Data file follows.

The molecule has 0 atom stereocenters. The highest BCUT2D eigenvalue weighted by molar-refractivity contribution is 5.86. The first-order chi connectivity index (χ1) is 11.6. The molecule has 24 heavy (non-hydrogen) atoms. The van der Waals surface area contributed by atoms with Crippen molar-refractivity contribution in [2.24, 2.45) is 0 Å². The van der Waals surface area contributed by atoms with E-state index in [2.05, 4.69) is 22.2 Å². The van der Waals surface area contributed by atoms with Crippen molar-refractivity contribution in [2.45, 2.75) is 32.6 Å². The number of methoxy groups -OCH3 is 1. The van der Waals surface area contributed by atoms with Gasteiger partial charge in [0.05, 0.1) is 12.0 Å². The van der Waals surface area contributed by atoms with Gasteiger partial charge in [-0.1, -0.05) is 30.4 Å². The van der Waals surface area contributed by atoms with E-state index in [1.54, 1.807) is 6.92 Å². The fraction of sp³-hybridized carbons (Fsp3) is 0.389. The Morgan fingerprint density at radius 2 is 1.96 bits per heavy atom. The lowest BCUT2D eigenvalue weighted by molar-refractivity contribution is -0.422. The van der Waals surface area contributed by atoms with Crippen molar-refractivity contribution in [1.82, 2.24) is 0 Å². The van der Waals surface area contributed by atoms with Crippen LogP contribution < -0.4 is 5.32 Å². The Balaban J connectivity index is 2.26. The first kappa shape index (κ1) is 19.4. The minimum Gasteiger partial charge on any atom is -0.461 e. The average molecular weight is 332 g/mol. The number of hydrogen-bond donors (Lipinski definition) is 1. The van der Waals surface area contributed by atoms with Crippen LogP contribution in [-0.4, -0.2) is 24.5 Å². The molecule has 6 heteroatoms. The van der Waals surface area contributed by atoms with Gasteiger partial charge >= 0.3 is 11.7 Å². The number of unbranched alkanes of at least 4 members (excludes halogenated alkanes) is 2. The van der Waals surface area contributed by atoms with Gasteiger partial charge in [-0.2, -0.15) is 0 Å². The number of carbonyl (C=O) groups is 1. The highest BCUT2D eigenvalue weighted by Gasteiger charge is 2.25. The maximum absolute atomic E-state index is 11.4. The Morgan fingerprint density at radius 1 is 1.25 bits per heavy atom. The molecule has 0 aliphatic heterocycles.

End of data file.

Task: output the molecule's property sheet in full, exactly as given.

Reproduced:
The molecule has 0 atom stereocenters. The highest BCUT2D eigenvalue weighted by molar-refractivity contribution is 5.86. The first-order chi connectivity index (χ1) is 11.6. The molecule has 24 heavy (non-hydrogen) atoms. The van der Waals surface area contributed by atoms with Crippen molar-refractivity contribution in [2.24, 2.45) is 0 Å². The van der Waals surface area contributed by atoms with E-state index in [2.05, 4.69) is 22.2 Å². The van der Waals surface area contributed by atoms with Crippen molar-refractivity contribution in [2.45, 2.75) is 32.6 Å². The number of methoxy groups -OCH3 is 1. The van der Waals surface area contributed by atoms with Gasteiger partial charge in [0.05, 0.1) is 12.0 Å². The van der Waals surface area contributed by atoms with Gasteiger partial charge in [-0.1, -0.05) is 30.4 Å². The van der Waals surface area contributed by atoms with E-state index in [1.54, 1.807) is 6.92 Å². The fraction of sp³-hybridized carbons (Fsp3) is 0.389. The Morgan fingerprint density at radius 2 is 1.96 bits per heavy atom. The lowest BCUT2D eigenvalue weighted by molar-refractivity contribution is -0.422. The van der Waals surface area contributed by atoms with Crippen molar-refractivity contribution in [1.82, 2.24) is 0 Å². The van der Waals surface area contributed by atoms with Crippen LogP contribution < -0.4 is 5.32 Å². The Balaban J connectivity index is 2.26. The first kappa shape index (κ1) is 19.4. The minimum Gasteiger partial charge on any atom is -0.461 e. The average molecular weight is 332 g/mol. The number of hydrogen-bond donors (Lipinski definition) is 1. The van der Waals surface area contributed by atoms with Crippen LogP contribution in [-0.4, -0.2) is 24.5 Å². The molecule has 6 heteroatoms. The van der Waals surface area contributed by atoms with Gasteiger partial charge >= 0.3 is 11.7 Å². The number of unbranched alkanes of at least 4 members (excludes halogenated alkanes) is 2. The van der Waals surface area contributed by atoms with Gasteiger partial charge in [-0.2, -0.15) is 0 Å². The number of carbonyl (C=O) groups is 1. The highest BCUT2D eigenvalue weighted by Gasteiger charge is 2.25. The maximum absolute atomic E-state index is 11.4. The Morgan fingerprint density at radius 1 is 1.25 bits per heavy atom. The molecule has 0 aliphatic heterocycles.